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December 10, 2015 2:44 pm

Report: First-Ever Case of IDF Reservist Joining ISIS in Syria

avatar by Eliezer Sherman

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An ISIS militant in one of the terrorist organization's many videos. [Illustrative] Photo: Screenshot.

An ISIS fighter in one of the terrorist organization’s many videos. Photo: Screenshot.

An Israeli Arab who previously served in the Israel Defense Forces has become the latest ISIS recruit from Israel, Israeli site Walla reported on Thursday.

The man — reported to be the first Israeli citizen to have served in the IDF and joined ISIS in Syria — was from an Arab village in northern Israel. According to his army identification card, he would have been released in January 2014, which makes him in his early 20s.

According to Walla, which based its article on Arab media reports, he probably flew from Israel to Turkey, and from there traversed the vast and rather porous border to Syria. His dog tag apparently traveled with him.

Israel, like other Western nations, has seen its citizens go to Syria to join the ranks of ISIS fighters attempting to install a new Islamic caliphate.

According to Walla, some 100-150 Israelis have either been stopped by the authorities en route to — or managed to reach — Syria to join ISIS, which has reportedly enlisted tens of thousands of mercenaries from more than 100 nations around the globe.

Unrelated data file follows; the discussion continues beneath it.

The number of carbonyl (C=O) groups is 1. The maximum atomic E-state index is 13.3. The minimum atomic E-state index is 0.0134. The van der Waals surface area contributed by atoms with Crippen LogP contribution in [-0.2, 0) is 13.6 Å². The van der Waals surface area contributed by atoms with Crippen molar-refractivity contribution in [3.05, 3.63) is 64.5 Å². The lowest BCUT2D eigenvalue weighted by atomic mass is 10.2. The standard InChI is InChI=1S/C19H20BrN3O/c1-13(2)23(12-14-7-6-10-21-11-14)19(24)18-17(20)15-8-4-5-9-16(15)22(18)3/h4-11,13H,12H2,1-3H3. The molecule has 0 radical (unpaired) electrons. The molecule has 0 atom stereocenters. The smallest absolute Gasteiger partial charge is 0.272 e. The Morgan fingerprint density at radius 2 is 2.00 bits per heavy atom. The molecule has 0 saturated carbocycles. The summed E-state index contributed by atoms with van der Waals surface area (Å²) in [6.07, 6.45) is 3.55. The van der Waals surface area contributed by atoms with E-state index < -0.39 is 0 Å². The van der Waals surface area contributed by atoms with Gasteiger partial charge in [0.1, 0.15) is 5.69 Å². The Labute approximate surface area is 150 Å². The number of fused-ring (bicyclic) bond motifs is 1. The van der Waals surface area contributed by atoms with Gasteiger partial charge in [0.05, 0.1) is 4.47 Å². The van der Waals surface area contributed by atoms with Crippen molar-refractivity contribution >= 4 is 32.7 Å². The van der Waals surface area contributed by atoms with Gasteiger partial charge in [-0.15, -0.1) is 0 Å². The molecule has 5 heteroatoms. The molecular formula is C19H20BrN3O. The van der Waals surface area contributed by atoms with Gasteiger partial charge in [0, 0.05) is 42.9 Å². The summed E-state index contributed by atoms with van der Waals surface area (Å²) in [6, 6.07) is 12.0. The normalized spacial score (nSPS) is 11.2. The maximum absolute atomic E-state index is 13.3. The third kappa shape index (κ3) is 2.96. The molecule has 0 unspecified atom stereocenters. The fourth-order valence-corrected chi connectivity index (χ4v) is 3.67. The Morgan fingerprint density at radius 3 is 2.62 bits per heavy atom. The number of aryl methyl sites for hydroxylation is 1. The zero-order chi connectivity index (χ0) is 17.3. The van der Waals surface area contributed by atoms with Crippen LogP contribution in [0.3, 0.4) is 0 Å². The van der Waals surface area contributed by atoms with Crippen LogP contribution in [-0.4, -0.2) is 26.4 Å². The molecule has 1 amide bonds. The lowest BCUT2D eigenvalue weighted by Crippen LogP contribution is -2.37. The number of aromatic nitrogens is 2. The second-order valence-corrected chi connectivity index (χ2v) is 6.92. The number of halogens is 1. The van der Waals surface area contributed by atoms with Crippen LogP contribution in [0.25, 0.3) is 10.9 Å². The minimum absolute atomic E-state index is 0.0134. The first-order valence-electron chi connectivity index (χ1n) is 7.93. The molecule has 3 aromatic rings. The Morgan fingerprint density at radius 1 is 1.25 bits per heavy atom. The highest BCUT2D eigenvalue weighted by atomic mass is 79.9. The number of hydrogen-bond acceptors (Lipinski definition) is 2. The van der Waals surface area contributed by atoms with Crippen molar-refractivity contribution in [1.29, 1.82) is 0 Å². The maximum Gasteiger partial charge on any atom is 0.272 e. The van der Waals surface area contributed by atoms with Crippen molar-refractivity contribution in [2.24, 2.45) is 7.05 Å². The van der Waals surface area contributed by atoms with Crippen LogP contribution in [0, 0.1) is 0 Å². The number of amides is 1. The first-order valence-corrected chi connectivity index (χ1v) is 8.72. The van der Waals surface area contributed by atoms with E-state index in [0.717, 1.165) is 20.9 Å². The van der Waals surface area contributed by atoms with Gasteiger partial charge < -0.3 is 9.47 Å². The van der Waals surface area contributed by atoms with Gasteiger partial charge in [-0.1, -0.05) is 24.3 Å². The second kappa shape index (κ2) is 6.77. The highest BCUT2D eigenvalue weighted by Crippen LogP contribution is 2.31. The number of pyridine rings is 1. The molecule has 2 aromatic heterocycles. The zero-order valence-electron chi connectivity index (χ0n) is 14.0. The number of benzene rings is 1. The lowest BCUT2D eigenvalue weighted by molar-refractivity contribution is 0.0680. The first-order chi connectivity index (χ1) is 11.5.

Earlier this week, five Nazareth men were indicted for organizing a terrorist cell to carry out attacks against Israel on behalf of ISIS.

Israeli security officials have warned ISIS could try to perpetrate attacks from outside, set up terror cells among Palestinians, stage cross-border attacks, or recruit members from inside the country.

Concerns have mounted in Western nations over the return of radicalized citizens who have gone to fight in Syria and Iraq for ISIS, especially after the terrorist attacks against soft targets in Paris last month that killed 130.

While Israel has been facing a wave of terrorism, most of them random stabbings of security personnel and civilians, these attacks are believed to be largely uncoordinated, and not related to any specific terror group.

ISIS-affiliated groups have claimed responsibility for some rocket attacks, mostly emanating from the Sinai Peninsula in Egypt.

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